Nick Bollinger discusses guitar hooks and notions of romantic quarantine in the songs of Wellington trio Hans Pucket.
If you prefer your guitar pop with a wry and personal spin on the human condition, you could do worse than listen to Hans Pucket.
In ‘Comfort’, the kick-off track on this Wellington trio’s latest independent album, singer Oliver Devlin reflects out loud on his “easeful reasonable comfortableness”, and wonders whether it might all be comforting him out of existence. It’s a straight-ahead two-chord jangle, faintly reminiscent of the Bats, and leaves you wondering if the comforting familiarity of the music is part of what’s causing the singer’s malaise.
But that kind of conundrum is typical of the cunning match of melody and lyric you’ll find throughout these tracks.
The bright power pop blast of ‘Mentor’ almost hides the anxiety and self-deprecation that lurks within the lyric, but that all comes bubbling back to the surface in the title track. With it’s spiralling chord sequence and wordless harmonies, ‘Eczema’ brings us close to Elliott Smith territory, while the central image conjures the kind of romantic quarantine the singer seems to find himself in, song after song.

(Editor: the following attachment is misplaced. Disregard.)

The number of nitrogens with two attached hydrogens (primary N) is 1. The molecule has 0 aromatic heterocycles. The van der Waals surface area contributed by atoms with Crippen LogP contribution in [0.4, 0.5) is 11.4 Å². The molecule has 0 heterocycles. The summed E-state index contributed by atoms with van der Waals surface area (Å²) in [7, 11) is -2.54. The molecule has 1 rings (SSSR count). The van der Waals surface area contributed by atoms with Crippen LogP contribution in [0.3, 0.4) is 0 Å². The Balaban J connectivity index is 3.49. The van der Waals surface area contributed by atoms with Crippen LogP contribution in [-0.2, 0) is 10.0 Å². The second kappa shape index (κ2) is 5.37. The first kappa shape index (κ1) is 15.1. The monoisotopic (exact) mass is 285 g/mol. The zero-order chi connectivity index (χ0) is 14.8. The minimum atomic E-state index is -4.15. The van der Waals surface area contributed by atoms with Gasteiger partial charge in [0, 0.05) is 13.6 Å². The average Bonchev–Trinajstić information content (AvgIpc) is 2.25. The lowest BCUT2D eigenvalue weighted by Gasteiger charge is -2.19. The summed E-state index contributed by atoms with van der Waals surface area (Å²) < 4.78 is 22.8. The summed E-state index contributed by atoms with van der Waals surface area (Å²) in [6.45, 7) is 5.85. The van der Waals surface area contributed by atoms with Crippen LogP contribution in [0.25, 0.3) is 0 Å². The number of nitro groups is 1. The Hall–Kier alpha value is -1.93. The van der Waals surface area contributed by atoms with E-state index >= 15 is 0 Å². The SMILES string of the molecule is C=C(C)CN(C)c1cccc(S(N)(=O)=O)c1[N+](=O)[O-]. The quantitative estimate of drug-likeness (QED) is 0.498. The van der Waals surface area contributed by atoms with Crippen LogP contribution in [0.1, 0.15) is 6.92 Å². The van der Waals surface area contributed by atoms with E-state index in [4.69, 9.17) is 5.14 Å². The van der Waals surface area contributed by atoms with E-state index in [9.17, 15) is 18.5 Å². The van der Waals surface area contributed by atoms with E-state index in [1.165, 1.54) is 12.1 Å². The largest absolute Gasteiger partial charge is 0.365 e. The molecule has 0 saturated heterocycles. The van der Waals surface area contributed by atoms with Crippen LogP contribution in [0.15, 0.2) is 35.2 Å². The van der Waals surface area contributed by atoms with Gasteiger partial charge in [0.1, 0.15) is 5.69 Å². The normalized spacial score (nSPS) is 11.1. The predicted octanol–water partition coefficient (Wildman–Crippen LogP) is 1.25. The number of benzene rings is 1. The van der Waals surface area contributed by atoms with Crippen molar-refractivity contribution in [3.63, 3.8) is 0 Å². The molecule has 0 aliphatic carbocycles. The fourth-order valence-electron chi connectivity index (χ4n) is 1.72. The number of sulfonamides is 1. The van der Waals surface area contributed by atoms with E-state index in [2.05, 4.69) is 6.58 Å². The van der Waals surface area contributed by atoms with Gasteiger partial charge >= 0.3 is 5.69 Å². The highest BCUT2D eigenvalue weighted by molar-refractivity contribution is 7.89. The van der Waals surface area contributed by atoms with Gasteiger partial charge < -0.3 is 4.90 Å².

Like most of these songs, ‘Eczema’ doesn’t stay in one place for long, its unpredictable journey ultimately leading to a disco jam while on the closing track, ‘What?’ they go all Brian Wilson on the harmonies, and throw in a couple of drunken trombones for good measure.
Eczema is a relatively short album; eight songs, just over half an hour in length. But every one of these funny, touching meditations on modern romance earns its place, and surprises in its own way.
Eczema is available on Bandcamp